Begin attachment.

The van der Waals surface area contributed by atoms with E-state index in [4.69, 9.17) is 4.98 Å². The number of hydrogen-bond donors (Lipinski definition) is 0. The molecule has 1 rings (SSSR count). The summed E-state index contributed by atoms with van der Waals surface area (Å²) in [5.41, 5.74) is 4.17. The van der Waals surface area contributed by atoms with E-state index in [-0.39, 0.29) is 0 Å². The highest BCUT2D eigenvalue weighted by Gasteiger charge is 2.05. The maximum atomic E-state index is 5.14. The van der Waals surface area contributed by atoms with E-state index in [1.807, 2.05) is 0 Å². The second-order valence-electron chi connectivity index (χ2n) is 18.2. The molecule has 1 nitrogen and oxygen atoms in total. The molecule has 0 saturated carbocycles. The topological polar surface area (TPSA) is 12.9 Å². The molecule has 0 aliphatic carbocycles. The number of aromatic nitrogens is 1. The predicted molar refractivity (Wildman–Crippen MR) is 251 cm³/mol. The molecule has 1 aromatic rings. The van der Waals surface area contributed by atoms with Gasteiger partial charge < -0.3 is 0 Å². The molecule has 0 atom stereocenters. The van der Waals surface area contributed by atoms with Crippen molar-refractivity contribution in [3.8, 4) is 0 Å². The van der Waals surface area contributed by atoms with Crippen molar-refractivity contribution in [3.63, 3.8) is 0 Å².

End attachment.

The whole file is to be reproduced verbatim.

The van der Waals surface area contributed by atoms with E-state index in [4.69, 9.17) is 4.98 Å². The number of hydrogen-bond donors (Lipinski definition) is 0. The molecule has 1 rings (SSSR count). The summed E-state index contributed by atoms with van der Waals surface area (Å²) in [5.41, 5.74) is 4.17. The van der Waals surface area contributed by atoms with E-state index in [-0.39, 0.29) is 0 Å². The highest BCUT2D eigenvalue weighted by Gasteiger charge is 2.05. The maximum atomic E-state index is 5.14. The van der Waals surface area contributed by atoms with E-state index in [1.807, 2.05) is 0 Å². The second-order valence-electron chi connectivity index (χ2n) is 18.2. The molecule has 1 nitrogen and oxygen atoms in total. The molecule has 0 saturated carbocycles. The topological polar surface area (TPSA) is 12.9 Å². The molecule has 0 aliphatic carbocycles. The number of aromatic nitrogens is 1. The predicted molar refractivity (Wildman–Crippen MR) is 251 cm³/mol. The molecule has 1 aromatic rings. The van der Waals surface area contributed by atoms with Gasteiger partial charge < -0.3 is 0 Å². The molecule has 0 atom stereocenters. The van der Waals surface area contributed by atoms with Crippen molar-refractivity contribution in [3.8, 4) is 0 Å². The van der Waals surface area contributed by atoms with Crippen molar-refractivity contribution in [3.63, 3.8) is 0 Å².